This words–action gap has characterised Beijing’s international commitments under Xi. Whether at this summit, the World Trade Organization or the United Nations, on Covid-19, on state-owned enterprises or on the militarisation of the South China Sea, in each case, Xi has authorised officials to commit to ‘best efforts’, to consider future actions to address outstanding issues, or to promise cooperation and openness—or he’s used this approach himself. But these future promises have led to little.

In almost all of the above areas, as well as on Hong Kong, Xi has simply broken his word without suffering embarrassment or adverse consequences.

Here’s ideology and policy at work. International engagement with Chinese socialist characteristics in the ‘new era of Xi Jinping thought’ was the foundation for the Xi–Biden summit and will remain for future engagements.

On climate change, Biden worked Congress hard to be able to take new commitments to Glasgow that Kerry clearly used in negotiating with Xie. Xi didn’t see a need to turn up at Glasgow, and after a splash globally about not building more coal-fired power stations outside China, he noted that it would continue to build coal-fired power stations for its domestic needs.

China’s commitment to ‘net zero’ emissions by 2060, while late, is welcome. It sees value in acting on renewable energy for its economy and as a source of technological and economic power, so we can expect actions here—with the US and the rest of the world finding out about them as they unfold, not because of clever US diplomacy and engagement.

The Kerry–Xie negotiations that resulted in the joint climate declaration unveiled to a surprised COP26 falls into a familiar pattern of Beijing’s statecraft.

Putting aside whether a two-nation deal that blindsides the international gathering is good for collective action, it’s worth examining what each committed to. It looks like neediness from the Biden administration—and certainly Kerry—to achieve a deal. That’s predominantly bad news, for both climate action and strategic stability.

The declaration begins well saying the US and China ‘recognize the seriousness and urgency of the climate crisis’. They’re committed to tackling it through their respective accelerated actions in the critical decade of the 2020s and ‘committed to pursuing such efforts, including by taking enhanced climate actions that raise ambition in the 2020s’. It has clear commitments from the US, and blurry words from China on enhanced actions.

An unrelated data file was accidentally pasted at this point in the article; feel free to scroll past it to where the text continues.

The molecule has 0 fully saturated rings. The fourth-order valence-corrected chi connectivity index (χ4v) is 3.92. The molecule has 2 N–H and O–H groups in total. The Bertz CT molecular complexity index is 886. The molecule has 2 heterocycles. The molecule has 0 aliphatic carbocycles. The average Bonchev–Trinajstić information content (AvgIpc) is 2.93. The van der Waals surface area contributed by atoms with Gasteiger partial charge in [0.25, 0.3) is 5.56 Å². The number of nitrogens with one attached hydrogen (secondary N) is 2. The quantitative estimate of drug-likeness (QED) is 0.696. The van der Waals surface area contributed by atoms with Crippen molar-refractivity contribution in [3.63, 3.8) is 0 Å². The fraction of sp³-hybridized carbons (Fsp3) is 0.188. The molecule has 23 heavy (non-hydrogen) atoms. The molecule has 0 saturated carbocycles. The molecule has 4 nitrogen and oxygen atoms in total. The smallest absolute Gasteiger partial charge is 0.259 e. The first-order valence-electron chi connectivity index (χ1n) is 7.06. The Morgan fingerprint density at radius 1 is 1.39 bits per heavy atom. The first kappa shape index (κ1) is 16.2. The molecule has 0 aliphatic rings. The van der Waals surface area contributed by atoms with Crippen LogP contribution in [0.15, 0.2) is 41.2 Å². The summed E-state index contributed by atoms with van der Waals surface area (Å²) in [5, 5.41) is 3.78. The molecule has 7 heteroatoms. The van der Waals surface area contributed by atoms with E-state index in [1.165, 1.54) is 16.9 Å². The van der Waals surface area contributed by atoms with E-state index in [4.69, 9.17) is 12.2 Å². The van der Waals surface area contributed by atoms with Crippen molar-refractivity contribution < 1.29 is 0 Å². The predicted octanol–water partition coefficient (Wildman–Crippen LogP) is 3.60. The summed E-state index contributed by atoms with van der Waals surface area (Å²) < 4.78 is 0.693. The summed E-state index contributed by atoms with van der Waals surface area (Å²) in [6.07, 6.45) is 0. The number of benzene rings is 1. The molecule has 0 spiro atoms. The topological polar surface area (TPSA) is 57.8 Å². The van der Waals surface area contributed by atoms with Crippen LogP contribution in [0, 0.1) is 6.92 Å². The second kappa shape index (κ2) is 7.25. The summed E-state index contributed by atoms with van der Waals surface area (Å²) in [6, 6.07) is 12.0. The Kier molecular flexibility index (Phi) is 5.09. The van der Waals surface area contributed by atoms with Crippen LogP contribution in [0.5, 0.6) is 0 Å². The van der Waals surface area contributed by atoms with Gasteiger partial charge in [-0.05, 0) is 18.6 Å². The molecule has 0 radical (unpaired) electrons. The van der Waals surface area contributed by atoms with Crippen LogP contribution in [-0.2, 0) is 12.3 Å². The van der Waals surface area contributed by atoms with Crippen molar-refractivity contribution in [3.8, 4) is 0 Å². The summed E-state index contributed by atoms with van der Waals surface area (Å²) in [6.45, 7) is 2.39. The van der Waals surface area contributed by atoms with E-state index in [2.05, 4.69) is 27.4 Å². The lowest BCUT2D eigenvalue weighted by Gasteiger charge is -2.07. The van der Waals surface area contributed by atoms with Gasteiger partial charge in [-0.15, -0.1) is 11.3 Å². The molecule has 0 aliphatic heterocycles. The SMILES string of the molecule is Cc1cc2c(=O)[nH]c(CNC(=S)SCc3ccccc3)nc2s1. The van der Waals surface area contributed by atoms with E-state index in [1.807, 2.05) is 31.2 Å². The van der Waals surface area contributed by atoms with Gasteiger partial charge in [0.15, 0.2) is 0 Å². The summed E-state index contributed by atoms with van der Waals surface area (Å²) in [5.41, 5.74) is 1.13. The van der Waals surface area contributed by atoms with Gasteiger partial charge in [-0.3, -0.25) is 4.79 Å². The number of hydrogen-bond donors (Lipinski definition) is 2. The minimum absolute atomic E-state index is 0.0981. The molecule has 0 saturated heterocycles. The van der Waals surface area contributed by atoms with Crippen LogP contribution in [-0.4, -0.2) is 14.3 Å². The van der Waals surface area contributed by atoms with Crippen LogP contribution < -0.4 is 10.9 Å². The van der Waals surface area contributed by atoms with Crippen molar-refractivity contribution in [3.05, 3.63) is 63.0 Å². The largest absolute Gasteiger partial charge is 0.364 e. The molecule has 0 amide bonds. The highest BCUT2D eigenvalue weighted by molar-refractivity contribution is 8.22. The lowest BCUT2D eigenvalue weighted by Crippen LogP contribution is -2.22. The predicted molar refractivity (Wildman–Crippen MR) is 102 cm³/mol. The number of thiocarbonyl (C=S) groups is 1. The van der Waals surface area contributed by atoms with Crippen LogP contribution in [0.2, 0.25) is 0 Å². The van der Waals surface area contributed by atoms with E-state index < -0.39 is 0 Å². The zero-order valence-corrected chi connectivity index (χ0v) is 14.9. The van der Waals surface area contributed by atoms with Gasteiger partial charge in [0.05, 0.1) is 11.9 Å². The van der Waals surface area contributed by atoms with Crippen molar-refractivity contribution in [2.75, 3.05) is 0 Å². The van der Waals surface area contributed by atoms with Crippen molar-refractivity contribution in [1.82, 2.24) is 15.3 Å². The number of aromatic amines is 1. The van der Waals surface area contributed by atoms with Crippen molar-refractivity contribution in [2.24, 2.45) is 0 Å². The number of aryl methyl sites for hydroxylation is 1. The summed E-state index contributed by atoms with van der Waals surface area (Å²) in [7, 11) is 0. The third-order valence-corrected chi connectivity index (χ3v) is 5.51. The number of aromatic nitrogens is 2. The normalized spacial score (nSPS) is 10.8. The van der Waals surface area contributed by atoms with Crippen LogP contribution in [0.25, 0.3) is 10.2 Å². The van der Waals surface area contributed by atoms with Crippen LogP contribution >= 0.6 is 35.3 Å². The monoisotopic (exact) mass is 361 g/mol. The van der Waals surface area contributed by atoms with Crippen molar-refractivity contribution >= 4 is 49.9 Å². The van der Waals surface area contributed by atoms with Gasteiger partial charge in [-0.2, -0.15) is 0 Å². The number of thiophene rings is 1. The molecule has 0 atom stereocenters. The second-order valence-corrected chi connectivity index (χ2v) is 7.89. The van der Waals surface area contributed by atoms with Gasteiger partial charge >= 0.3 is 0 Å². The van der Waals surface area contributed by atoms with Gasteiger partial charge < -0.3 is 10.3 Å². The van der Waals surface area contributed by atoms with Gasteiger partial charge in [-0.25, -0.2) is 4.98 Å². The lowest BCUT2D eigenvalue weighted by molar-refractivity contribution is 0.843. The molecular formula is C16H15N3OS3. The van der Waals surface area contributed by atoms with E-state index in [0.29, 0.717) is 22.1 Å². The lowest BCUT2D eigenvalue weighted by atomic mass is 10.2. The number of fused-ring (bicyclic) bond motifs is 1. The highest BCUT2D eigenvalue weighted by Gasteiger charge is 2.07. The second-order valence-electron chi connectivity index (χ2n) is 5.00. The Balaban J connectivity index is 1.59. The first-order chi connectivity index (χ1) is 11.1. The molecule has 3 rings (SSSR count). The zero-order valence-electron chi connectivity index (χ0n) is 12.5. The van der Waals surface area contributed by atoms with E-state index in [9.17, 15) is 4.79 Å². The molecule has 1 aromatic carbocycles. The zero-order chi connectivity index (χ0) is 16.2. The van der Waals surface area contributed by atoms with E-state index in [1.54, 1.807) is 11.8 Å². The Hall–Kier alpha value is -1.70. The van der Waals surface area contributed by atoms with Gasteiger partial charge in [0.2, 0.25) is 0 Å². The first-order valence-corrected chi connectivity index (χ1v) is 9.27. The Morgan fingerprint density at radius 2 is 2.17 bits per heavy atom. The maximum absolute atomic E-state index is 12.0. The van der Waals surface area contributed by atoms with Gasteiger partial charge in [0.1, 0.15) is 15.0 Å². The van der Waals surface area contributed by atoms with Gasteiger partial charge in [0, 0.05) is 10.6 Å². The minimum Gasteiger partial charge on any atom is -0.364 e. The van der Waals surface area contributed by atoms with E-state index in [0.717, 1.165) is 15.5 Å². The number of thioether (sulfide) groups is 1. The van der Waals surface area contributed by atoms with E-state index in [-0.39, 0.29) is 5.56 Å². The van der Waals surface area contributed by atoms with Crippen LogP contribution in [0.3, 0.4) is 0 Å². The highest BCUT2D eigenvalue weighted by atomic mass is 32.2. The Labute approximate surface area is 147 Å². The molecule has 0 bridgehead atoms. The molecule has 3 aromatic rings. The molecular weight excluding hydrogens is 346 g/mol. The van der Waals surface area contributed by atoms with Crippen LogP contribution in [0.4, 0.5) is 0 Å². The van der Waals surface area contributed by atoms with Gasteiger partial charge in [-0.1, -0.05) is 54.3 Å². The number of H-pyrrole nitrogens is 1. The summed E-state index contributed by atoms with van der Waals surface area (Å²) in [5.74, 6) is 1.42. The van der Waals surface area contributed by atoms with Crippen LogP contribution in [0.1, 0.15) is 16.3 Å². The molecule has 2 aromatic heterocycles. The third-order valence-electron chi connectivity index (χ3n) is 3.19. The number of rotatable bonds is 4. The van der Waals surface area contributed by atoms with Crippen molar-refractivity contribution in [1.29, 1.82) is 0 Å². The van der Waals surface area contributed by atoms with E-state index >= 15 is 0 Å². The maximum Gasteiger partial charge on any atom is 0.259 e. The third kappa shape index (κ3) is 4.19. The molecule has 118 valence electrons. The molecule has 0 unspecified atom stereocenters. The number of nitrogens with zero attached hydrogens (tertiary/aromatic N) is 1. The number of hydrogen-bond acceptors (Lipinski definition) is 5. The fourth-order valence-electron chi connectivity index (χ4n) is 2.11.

The US announced a methane emissions reduction action plan it had worked on with the EU but which is at least an actual plan. China said it ‘intends to develop a comprehensive and ambitious National Action Plan on methane’ and would join the US in convening a meeting in 2022 to focus on the specifics of enhancing measurement and mitigation of methane.

The US has committed to reaching 100% carbon-pollution-free electricity by 2035. China will phase down coal consumption during the 15th five-year plan and make ‘best efforts’ to accelerate this work.

Kerry gave China the status of a cooperating partner on climate change at a price to the US but no price to China. That gives Xi grounds to expect that Biden will operate the same way in issues beyond climate change, now that the positive ‘atmospherics’ of this first summit have set the scene.

The warning bells come from how these US–China interactions create the prospect of a ‘G2’ setting the terms for how the broader international community then engages on multiple issues.

This is the new type of great-power relations Xi offered Barack Obama when he was president, and Obama was smart not to accept. Here a strengthened China is offering it again. If Biden thinks he’s found a better way to work with his old friend Xi than Obama—or Donald Trump—did, it should worry us all.

The Kerry–Xie deal is bad news for multilateralism and a disturbing sign that parts of the US administration do not grasp the multiplier effect the US gains from working with its allies and partners.

It’s a contrast to Biden at the NATO summit and G7-plus, let alone his announcing AUKUS, and we have to stop it becoming contagious to broader US China policy.

The net effect of the summit is that both leaders expressed their carefully prepared, consistent messages and they’ve established a less fraught atmosphere between them, while leaving all the underlying stark differences and tensions in place.

If Xi puts the summit conversation and the Kerry–Xie deal together and concludes it all adds up to consequence-free pursuit of everything he’s engaged on—because Biden, like Kerry, is needier than him—we’re in for a troubled time and increasingly disappointing US–China summits.

So, whether the motivation is addressing climate change or deterring China from conflict, or both, may Kurt Campbell and Jake Sullivan, not John Kerry, be Biden’s primary implementers, and the ones briefing him on what to do next.